If it’s Shrove Tuesday it must be pancakes.

Here’s a flipping good recipe for pancakes,
based on one of Delia Smith’s.

For 12 – 14 pancakes

Ingredients for the pancakes batter

110g (4oz) plain flour, sifted
pinch of salt
2 eggs
200ml (7fl oz) milk mixed with 75ml (3fl oz) water
50g (2oz) butter

To serve
Sugar, caster or granulated
lemon juice
lemon wedges

Sift the flour and salt into a large mixing bowl. Hold the sieve high above the bowl so the flour gets an airing.
Make a well in the centre of the flour and break the eggs into it.
Begin whisking the eggs – any sort of whisk or even a fork will do. Mix in any bits of flour from around the edge of the bowl as you go.
Gradually add small quantities of the milk and water mixture, still whisking (don’t worry about any lumps; they’ll eventually disappear as you whisk).
When all the liquid has been added, use a rubber spatula to scrape any elusive bits of flour from around the edge into the centre.
Give it another whisk until the batter’s smooth, with the consistency of thin cream.
Melt the butter in a pan.
Spoon 2 tbsp of it into the batter and whisk it in.
Pour the rest into a bowl and use it to lubricate the pan, smear it round with a bit of kitchen paper before you make each of the pancakes.
Get the pan really hot, then turn the heat down to medium.
If your pancakes are going to turn out well, temperature is important. So do 1 or 2 test pancakes to see if you’re using the correct amount of batter – 2 tbsp is about right for an 18cm (7in) pan.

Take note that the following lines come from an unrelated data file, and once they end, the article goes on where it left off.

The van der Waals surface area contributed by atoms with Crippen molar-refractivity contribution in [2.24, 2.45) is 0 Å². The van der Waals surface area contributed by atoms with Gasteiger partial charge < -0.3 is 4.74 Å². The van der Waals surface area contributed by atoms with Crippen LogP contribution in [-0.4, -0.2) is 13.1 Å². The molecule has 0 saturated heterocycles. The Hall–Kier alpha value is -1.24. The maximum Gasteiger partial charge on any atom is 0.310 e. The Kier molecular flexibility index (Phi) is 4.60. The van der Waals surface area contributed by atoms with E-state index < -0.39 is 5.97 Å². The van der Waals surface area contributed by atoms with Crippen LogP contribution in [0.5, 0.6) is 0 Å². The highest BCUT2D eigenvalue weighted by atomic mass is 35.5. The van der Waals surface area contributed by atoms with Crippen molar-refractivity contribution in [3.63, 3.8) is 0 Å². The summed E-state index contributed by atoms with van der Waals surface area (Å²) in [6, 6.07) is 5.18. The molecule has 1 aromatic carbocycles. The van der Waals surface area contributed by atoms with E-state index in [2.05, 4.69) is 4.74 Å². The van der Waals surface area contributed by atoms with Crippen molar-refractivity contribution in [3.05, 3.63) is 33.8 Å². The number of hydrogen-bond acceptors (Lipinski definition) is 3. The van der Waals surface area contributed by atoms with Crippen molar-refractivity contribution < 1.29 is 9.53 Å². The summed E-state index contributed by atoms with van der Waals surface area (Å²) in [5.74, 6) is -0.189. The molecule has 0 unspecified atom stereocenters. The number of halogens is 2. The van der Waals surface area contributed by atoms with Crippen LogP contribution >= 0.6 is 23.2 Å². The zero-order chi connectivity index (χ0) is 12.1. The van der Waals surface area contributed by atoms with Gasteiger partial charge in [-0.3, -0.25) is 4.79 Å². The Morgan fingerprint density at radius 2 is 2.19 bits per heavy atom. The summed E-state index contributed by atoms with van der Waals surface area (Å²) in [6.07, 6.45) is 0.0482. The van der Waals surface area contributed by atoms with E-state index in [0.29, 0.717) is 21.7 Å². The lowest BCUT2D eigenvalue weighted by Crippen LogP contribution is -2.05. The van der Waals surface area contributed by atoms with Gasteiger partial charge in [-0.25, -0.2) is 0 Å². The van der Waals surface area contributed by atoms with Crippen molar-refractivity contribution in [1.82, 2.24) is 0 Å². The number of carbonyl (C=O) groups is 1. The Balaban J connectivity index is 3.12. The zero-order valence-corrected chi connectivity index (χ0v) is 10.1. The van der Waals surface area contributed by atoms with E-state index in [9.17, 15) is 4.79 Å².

It’s helpful if you spoon the batter into a ladle, it makes it easier to pour into the hot pan in one go. As soon as the batter hits the hot pan, tip it around from side to side to get the base evenly coated with batter.
Your pancakes should only each take half a minute or so to cook; you can lift the edge with a palette knife to see if it’s tinged gold as it should be.
Flip each of your pancakes over with a pan slice or palette knife – the other side will need a few seconds only – then simply slide it out of the pan onto a plate.
Stack the pancakes as you make them, between sheets of greaseproof paper on a plate fitted over simmering water. That’ll keep them warm while you make the rest.

We reckon the best way to eat pancakes is sprinkled with sugar, either caster or granulated, with a good squeeze of lemon juice and then rolled up. Or sprinkle and squeeze over your pancakes, fold them half, sprinkle and squeeze again, then fold into a triangle.

Why do we eat pancakes on Shrove Tuesday?

Who needs an excuse to eat pancakes? But Lent’s a time of abstinence, of giving things up. Shrove Tuesday is the last chance to indulge yourself and to use up the foods that aren’t allowed in Lent. Pancakes are eaten on this day because they contain fat, butter and eggs, the forbidden foods.

We'd love to know what you think